Quote Originally Posted by Terry Christian View Post
Has anyone tried the new Lumi Inkodye light-sensitive dye yet? I received some today and attempted to print an image with my enlarger, but it seems that even with my lens wide open, too little light was getting through to excite the dye and I didn't want to run the risk of warping the film negative I was using. As of right now, the sun has set, so I'm trying to contact print something onto Inkodye-coated paper under my bathroom lighting (4 60-watt bulbs). Lumi lists an 8-minute developing time for full sun and 16 minutes for a cloudy day, so this contact print should be done sometime in the next century! If my math is correct, that's a sensitivity of ISO 1/480.
I'm responding to this because I have been searching the internet for some insight on how I might project an image from an enlarger/projector on a surface treated with Inkodye. I have so far experimented with 250W photo bulbs, compact flourenct bulbs, and 15W and 75W UV or "black light" bulbs. I was successful in developing the Inkodye under the black lights after just a few minutes, but the bulbs were not strong enough to project an image through my Artograph projector. I am still hoping to find a solution, but I am pessimistic.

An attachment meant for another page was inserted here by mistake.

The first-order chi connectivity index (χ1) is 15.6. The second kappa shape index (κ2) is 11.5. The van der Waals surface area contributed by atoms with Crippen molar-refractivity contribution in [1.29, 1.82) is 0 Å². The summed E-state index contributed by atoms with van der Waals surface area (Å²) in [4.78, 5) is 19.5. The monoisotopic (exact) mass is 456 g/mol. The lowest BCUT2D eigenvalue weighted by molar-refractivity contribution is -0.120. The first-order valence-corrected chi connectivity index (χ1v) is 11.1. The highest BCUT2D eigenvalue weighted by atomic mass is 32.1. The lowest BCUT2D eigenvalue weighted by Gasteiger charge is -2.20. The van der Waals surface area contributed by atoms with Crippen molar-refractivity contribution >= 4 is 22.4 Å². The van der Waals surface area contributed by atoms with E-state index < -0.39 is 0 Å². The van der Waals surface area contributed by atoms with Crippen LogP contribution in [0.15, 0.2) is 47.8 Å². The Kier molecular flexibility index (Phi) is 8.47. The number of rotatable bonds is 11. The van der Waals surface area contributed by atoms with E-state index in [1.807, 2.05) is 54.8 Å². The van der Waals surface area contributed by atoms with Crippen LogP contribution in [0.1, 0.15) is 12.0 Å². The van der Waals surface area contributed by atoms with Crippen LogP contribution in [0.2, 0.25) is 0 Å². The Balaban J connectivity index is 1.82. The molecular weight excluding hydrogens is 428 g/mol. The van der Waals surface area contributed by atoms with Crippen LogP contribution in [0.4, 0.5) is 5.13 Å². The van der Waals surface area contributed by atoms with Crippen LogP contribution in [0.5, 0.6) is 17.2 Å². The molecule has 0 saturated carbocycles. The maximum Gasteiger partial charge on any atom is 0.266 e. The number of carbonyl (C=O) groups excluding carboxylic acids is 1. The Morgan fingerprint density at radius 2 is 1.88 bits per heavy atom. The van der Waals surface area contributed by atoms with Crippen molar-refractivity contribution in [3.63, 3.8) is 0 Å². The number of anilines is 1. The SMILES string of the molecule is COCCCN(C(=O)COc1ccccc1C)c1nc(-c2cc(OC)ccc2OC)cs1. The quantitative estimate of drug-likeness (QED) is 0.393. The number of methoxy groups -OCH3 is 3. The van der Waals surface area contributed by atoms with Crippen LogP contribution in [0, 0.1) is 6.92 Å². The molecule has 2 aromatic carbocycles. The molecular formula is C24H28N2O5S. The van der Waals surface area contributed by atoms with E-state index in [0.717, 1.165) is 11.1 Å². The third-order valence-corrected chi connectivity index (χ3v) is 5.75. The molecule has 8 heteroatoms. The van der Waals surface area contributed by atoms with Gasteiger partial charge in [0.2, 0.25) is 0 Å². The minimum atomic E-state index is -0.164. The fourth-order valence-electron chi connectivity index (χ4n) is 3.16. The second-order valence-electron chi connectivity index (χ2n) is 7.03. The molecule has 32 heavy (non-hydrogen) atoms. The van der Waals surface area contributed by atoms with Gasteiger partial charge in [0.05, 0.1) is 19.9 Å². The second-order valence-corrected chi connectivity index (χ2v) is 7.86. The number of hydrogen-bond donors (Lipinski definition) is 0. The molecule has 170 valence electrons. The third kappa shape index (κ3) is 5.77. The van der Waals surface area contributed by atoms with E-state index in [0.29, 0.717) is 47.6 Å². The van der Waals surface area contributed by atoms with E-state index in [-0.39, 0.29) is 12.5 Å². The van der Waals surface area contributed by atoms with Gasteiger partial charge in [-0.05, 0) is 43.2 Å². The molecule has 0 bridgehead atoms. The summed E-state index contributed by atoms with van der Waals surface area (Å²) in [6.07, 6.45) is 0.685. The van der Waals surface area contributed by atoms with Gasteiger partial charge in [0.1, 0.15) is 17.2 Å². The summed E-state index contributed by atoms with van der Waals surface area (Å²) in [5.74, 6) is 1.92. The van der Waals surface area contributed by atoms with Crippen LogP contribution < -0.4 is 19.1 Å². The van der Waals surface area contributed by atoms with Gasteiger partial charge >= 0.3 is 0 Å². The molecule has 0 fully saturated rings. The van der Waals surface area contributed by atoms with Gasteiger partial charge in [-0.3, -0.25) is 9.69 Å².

I was really hoping that this method would be successful, because I have had no luck with transparencies. I loaded images in Photoshop, adjusted their contrast, and printed on 8.5X11in transparencies, but only a very faint image would appear when doing the contact print method. Any advice as to how I might improve my transparencies or the contact print method in general? I was really hoping to create some successful results for a project for school.